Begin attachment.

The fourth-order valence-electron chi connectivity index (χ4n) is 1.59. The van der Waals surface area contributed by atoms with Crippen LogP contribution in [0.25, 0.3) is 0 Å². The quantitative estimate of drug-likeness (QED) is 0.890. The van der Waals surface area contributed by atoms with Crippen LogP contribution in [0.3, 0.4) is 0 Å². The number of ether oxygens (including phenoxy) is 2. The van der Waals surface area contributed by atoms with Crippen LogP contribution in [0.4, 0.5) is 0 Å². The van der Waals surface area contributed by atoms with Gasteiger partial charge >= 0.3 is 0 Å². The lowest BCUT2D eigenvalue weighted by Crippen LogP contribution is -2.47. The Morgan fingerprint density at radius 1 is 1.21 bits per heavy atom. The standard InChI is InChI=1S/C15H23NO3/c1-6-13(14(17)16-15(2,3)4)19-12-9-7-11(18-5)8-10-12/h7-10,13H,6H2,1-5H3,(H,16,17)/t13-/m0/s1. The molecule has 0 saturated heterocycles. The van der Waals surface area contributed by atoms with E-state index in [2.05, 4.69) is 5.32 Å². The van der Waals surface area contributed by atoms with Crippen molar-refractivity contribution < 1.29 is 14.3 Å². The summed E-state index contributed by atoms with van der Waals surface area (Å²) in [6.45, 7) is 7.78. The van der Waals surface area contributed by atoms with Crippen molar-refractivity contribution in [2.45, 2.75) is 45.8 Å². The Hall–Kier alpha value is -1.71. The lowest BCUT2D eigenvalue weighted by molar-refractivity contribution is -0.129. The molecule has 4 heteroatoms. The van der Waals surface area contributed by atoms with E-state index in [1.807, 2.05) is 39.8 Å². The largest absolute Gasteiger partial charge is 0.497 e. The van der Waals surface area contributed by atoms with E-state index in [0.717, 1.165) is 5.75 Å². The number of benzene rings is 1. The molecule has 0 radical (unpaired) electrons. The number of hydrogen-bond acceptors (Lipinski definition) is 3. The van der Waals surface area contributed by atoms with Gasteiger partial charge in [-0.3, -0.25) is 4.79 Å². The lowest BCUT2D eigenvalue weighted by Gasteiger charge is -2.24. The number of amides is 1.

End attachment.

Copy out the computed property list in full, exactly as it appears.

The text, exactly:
The fourth-order valence-electron chi connectivity index (χ4n) is 1.59. The van der Waals surface area contributed by atoms with Crippen LogP contribution in [0.25, 0.3) is 0 Å². The quantitative estimate of drug-likeness (QED) is 0.890. The van der Waals surface area contributed by atoms with Crippen LogP contribution in [0.3, 0.4) is 0 Å². The number of ether oxygens (including phenoxy) is 2. The van der Waals surface area contributed by atoms with Crippen LogP contribution in [0.4, 0.5) is 0 Å². The van der Waals surface area contributed by atoms with Gasteiger partial charge >= 0.3 is 0 Å². The lowest BCUT2D eigenvalue weighted by Crippen LogP contribution is -2.47. The Morgan fingerprint density at radius 1 is 1.21 bits per heavy atom. The standard InChI is InChI=1S/C15H23NO3/c1-6-13(14(17)16-15(2,3)4)19-12-9-7-11(18-5)8-10-12/h7-10,13H,6H2,1-5H3,(H,16,17)/t13-/m0/s1. The molecule has 0 saturated heterocycles. The van der Waals surface area contributed by atoms with E-state index in [2.05, 4.69) is 5.32 Å². The van der Waals surface area contributed by atoms with Crippen molar-refractivity contribution < 1.29 is 14.3 Å². The summed E-state index contributed by atoms with van der Waals surface area (Å²) in [6.45, 7) is 7.78. The van der Waals surface area contributed by atoms with Crippen molar-refractivity contribution in [2.45, 2.75) is 45.8 Å². The Hall–Kier alpha value is -1.71. The lowest BCUT2D eigenvalue weighted by molar-refractivity contribution is -0.129. The molecule has 4 heteroatoms. The van der Waals surface area contributed by atoms with E-state index in [1.807, 2.05) is 39.8 Å². The largest absolute Gasteiger partial charge is 0.497 e. The van der Waals surface area contributed by atoms with E-state index in [0.717, 1.165) is 5.75 Å². The number of benzene rings is 1. The molecule has 0 radical (unpaired) electrons. The number of hydrogen-bond acceptors (Lipinski definition) is 3. The van der Waals surface area contributed by atoms with Gasteiger partial charge in [-0.3, -0.25) is 4.79 Å². The lowest BCUT2D eigenvalue weighted by Gasteiger charge is -2.24. The number of amides is 1.